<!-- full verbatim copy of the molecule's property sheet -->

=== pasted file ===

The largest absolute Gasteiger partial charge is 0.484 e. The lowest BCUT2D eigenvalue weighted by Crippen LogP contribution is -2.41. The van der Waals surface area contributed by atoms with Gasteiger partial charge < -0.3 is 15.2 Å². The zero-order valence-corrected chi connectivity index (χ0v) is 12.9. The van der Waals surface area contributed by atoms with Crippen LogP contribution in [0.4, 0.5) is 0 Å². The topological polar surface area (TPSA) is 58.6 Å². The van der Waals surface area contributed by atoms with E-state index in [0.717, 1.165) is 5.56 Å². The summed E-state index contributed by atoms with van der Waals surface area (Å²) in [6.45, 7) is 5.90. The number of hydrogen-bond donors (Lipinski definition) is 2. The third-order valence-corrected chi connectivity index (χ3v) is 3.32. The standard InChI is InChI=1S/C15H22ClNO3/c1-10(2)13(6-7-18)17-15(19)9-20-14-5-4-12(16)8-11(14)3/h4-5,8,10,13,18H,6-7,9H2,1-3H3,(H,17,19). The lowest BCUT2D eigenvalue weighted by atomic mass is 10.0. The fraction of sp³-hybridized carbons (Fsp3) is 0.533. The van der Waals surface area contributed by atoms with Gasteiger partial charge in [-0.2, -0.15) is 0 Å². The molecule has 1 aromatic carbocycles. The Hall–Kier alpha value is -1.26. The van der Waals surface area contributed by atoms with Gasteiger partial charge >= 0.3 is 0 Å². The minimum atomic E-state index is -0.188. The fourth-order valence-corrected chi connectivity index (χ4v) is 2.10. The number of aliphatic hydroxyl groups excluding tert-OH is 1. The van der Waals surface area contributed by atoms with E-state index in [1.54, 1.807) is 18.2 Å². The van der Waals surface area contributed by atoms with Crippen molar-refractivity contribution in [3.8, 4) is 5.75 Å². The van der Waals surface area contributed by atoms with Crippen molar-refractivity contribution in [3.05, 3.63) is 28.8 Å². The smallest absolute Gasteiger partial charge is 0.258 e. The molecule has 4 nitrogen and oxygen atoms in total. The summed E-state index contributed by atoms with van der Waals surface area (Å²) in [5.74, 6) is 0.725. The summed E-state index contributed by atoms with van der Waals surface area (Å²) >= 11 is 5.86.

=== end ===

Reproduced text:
The largest absolute Gasteiger partial charge is 0.484 e. The lowest BCUT2D eigenvalue weighted by Crippen LogP contribution is -2.41. The van der Waals surface area contributed by atoms with Gasteiger partial charge < -0.3 is 15.2 Å². The zero-order valence-corrected chi connectivity index (χ0v) is 12.9. The van der Waals surface area contributed by atoms with Crippen LogP contribution in [0.4, 0.5) is 0 Å². The topological polar surface area (TPSA) is 58.6 Å². The van der Waals surface area contributed by atoms with E-state index in [0.717, 1.165) is 5.56 Å². The summed E-state index contributed by atoms with van der Waals surface area (Å²) in [6.45, 7) is 5.90. The number of hydrogen-bond donors (Lipinski definition) is 2. The third-order valence-corrected chi connectivity index (χ3v) is 3.32. The standard InChI is InChI=1S/C15H22ClNO3/c1-10(2)13(6-7-18)17-15(19)9-20-14-5-4-12(16)8-11(14)3/h4-5,8,10,13,18H,6-7,9H2,1-3H3,(H,17,19). The lowest BCUT2D eigenvalue weighted by atomic mass is 10.0. The fraction of sp³-hybridized carbons (Fsp3) is 0.533. The van der Waals surface area contributed by atoms with Gasteiger partial charge in [-0.2, -0.15) is 0 Å². The molecule has 1 aromatic carbocycles. The Hall–Kier alpha value is -1.26. The van der Waals surface area contributed by atoms with Gasteiger partial charge >= 0.3 is 0 Å². The minimum atomic E-state index is -0.188. The fourth-order valence-corrected chi connectivity index (χ4v) is 2.10. The number of aliphatic hydroxyl groups excluding tert-OH is 1. The van der Waals surface area contributed by atoms with E-state index in [1.54, 1.807) is 18.2 Å². The van der Waals surface area contributed by atoms with Crippen molar-refractivity contribution in [3.8, 4) is 5.75 Å². The van der Waals surface area contributed by atoms with Crippen molar-refractivity contribution in [3.05, 3.63) is 28.8 Å². The smallest absolute Gasteiger partial charge is 0.258 e. The molecule has 4 nitrogen and oxygen atoms in total. The summed E-state index contributed by atoms with van der Waals surface area (Å²) in [5.74, 6) is 0.725. The summed E-state index contributed by atoms with van der Waals surface area (Å²) >= 11 is 5.86.